However, as a result of the consensual skeletons found in this internationally renowned Muslim scholar’s closet, not only do we have an assortment of openly Islamophobic individuals and agencies within the French and broader European establishment calling for his isolation, there are a number of Muslims doing so as well. Is this prudent? Is this the morally correct thing to do? Who stands to gain from a permanently silenced Tariq Ramadan?

Of all the stellar accomplishments of the Rev. Dr Martin Luther King, Jr. (and there were many), we remember him most for his courageous and extremely challenging stand against the Vietnam War. While he was excoriated for this principled stand throughout American mainstream society, from President Lyndon B. Johnson on down – and even many of his once close allies in the “Civil Rights Movement” distanced themselves from him in that final year of his life – he was on the right side of history. There is a monument in downtown Washington, DC, between the Lincoln and Jefferson memorials to prove it!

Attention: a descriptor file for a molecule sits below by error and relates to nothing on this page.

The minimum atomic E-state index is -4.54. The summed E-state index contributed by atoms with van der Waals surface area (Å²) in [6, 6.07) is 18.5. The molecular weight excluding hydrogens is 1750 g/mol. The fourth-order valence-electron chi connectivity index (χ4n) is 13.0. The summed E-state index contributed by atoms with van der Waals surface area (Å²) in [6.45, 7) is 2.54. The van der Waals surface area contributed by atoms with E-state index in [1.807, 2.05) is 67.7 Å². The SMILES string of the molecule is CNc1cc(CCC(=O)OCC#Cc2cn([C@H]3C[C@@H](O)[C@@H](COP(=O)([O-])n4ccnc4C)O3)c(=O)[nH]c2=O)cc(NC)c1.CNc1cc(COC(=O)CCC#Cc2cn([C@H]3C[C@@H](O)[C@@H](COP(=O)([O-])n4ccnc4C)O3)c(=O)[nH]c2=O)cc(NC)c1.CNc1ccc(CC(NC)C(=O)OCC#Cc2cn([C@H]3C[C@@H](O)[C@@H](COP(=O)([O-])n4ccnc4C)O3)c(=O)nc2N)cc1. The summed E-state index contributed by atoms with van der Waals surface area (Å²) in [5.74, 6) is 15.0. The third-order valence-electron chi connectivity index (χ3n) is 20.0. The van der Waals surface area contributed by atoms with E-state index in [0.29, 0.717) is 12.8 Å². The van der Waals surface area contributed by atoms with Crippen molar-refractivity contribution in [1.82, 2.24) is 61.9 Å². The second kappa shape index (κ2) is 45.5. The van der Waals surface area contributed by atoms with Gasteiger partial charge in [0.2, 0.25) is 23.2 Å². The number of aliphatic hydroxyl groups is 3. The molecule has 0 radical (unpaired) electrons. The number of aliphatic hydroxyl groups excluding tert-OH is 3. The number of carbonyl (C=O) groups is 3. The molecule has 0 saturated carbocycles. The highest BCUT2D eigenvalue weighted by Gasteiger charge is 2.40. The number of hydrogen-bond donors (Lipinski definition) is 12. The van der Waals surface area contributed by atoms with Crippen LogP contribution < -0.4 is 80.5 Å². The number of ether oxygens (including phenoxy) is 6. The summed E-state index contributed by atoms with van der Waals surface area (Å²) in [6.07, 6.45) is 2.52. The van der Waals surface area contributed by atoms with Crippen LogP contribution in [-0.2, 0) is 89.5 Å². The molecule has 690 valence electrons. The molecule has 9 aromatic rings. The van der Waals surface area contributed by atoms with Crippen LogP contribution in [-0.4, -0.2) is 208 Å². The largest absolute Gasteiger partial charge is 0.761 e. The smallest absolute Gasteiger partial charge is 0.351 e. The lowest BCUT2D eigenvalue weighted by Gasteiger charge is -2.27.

Dr. Ramadan (like King) has acknowledged the errors made in his personal life. He too wants a chance to redeem himself and continue the work he’s been known for. On November 12th of this year, while still behind bars he wrote a piece of commentary titled, “Meditation, from behind and beyond the bars” – in which he stated:

“There were mistakes, errors. I do not deny anything, and nothing justifies them. I know and understand that some people are troubled, disappointed, and even angry. Some are inhabited by incomprehension, others treat it as treason. I understand this profoundly and I am sorry and sad.”